Martin SFP BryantFounder
Martin Bryant is founder of Big Revolution, where he helps tech companies refine their proposition and positioning, and develops high-qualit Martin Bryant is founder of Big Revolution, where he helps tech companies refine their proposition and positioning, and develops high-quality, compelling content for them. He previously served in several roles at TNW, including Editor-in-Chief. He left the company in April 2016 for pastures new.
New technology makes it increasingly easy to produce and promote music, film and other creative works. The downside is that artists now face a vastly expanded field of competition so it’s no easier (and maybe even harder) to get noticed by key influencers with their overflowing inboxes. Fluence is a product that may have cracked that problem.
A two-sided marketplace, Fluence gives artists an easy path to journalists, DJs, producers and other experts, while serving as a filter for the number of pitches those experts have to deal with.
The magic ingredient? Money. While ‘pay for access’ models tend to leave a bad smell when applied to the world of emerging artists, it serves a useful function here. Creators can pitch any expert they like for free but if they get a response, they’ll have to pay for it. The exact amount is set by each expert, with prices currently ranging from a couple of dollars up to nearly $100. Fluence takes a 20 percent cut from each transaction.
The benefit for artists paying is that they have a good chance of getting honest feedback on their work. Fluence founder Shamal Ranasinghe, who previously started music services company Topspin, says that in addition to giving experts an extra revenue stream, this is about encouraging them to spend more time on the feedback they give, increasing the value artists get from the service.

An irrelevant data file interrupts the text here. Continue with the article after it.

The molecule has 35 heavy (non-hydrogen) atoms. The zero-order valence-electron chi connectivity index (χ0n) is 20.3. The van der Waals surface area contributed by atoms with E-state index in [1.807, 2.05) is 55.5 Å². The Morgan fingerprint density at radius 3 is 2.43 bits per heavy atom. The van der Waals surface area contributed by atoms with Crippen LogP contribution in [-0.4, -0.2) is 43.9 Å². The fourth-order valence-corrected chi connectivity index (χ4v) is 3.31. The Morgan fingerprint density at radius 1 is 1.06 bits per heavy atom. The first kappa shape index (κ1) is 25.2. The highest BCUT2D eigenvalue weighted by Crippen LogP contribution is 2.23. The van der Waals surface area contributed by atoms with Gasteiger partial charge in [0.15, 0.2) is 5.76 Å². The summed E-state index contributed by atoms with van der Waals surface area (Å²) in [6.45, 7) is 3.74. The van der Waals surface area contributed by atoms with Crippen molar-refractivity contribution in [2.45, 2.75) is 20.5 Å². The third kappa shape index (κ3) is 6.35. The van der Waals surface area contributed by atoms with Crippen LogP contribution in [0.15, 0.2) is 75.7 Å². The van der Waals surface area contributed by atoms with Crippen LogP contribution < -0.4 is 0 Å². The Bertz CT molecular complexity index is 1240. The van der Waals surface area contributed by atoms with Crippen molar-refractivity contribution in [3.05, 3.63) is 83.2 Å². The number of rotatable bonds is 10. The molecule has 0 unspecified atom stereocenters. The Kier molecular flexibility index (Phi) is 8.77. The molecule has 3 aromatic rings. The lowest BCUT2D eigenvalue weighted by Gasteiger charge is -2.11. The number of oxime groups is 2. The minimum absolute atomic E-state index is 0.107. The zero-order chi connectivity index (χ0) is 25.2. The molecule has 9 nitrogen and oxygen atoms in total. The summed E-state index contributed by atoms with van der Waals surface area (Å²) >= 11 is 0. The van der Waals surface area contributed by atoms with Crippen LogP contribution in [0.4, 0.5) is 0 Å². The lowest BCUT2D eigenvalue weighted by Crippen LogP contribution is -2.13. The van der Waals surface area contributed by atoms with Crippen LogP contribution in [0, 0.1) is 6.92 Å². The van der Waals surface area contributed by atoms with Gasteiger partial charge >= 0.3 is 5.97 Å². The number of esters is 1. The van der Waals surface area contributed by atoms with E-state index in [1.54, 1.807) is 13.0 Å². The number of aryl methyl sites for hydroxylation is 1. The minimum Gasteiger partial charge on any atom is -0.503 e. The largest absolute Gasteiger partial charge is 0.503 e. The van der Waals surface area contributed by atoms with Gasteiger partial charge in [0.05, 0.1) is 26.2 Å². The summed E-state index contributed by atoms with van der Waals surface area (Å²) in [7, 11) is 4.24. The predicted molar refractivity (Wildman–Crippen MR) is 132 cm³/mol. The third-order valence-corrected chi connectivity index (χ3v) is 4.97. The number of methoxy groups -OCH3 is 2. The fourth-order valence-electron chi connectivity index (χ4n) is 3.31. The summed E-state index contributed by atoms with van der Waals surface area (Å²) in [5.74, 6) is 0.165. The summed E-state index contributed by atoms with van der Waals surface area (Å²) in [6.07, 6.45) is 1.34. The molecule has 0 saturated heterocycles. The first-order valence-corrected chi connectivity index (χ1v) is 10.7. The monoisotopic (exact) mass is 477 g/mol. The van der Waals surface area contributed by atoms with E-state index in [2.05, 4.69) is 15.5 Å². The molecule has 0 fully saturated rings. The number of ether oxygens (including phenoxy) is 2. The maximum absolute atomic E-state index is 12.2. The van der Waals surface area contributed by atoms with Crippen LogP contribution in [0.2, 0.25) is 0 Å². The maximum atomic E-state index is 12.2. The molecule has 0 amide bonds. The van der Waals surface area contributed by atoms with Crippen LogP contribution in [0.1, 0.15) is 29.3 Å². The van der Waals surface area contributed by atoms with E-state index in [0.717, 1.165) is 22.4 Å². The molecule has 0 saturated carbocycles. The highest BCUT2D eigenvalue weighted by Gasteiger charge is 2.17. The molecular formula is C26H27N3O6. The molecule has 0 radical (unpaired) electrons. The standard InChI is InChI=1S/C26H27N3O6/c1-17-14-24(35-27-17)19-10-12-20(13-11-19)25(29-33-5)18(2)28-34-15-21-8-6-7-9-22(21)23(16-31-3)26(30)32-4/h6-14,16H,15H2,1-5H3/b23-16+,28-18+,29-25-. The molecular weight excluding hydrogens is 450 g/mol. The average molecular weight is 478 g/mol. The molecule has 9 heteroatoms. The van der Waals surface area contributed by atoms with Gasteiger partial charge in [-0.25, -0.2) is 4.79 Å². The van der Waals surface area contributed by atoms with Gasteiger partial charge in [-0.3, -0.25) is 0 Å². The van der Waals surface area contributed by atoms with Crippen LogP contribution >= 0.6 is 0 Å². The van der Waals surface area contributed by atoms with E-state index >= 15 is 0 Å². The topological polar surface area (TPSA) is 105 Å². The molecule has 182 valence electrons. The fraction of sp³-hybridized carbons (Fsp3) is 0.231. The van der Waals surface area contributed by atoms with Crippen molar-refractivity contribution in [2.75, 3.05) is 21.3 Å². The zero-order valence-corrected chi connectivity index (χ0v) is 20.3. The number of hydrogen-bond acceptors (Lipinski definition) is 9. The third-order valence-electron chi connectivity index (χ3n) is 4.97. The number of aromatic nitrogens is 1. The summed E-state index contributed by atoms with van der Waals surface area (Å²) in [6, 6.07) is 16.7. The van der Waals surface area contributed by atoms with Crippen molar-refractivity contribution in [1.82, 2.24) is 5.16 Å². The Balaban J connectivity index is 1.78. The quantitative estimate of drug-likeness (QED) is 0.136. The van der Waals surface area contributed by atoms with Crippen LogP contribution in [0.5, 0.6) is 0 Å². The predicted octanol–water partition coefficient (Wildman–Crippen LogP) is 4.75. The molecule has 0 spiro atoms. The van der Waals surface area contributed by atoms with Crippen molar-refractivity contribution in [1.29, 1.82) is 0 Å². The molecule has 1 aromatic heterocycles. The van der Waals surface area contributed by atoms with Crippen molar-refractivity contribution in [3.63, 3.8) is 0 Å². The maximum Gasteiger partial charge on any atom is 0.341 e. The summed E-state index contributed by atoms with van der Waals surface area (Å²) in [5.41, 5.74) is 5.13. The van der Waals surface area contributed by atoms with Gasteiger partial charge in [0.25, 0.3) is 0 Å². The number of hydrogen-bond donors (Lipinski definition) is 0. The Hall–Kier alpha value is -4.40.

Artists can rate the feedback they receive, so any experts abusing the system risk being removed. Experts, who are currently handpicked by the Fluence team, don’t have to keep the money they collect if that makes them feel uncomfortable or it’s against their professional ethics – there’s a charity donation option too.
I decided to put Fluence to the test, both as an ‘expert’ (hey, I ran a music website when I was at university) and as an artist.
What it’s like to use as an artist
My experience as an artist on Fluence took me back to the days when I was serious about getting noticed for my own music. I still produce songs when I have the chance, so, heart in mouth, I put one of my most recent recordings up as a sacrificial lamb. You can only post one song per submission, and SoundCloud, YouTube, Bandcamp, Kickstarter and Vimeo URLs are all accepted. After putting together a short bio and description of my music, it was time to pick which experts to pitch.
Fluence has over 1,200 experts on its books at the moment, and you can search through them by social reach, cost and relevance to your music.
I decided to pick 11 of the most relevant experts, an order that (were they all to respond) would cost me $102.90.
And then the waiting began. Although I make my music for myself and I’m not massively bothered how other people feel about it, I was suddenly intensely aware that the people I’d selected, including an LA radio DJ, a synth-pop musician and an indie record label boss, could be judging me right at that moment.
The first responses came in within a couple of hours and more followed over the next few days. To my relief, most were reasonably positive, and some included constructive feedback about production techniques and the kind of information I should include on future submissions.
One guy, who clearly fancied himself as something of a Simon Cowell figure, wrote perhaps the most scathing review of my song possible. It was so trollish that Ranasinghe emailed me to apologise and to note that this person had slated practically every track he’d been sent. This is where user reviews of the experts come in handy, and Ranasinghe told me he was considering kicking this particular individual off the platform.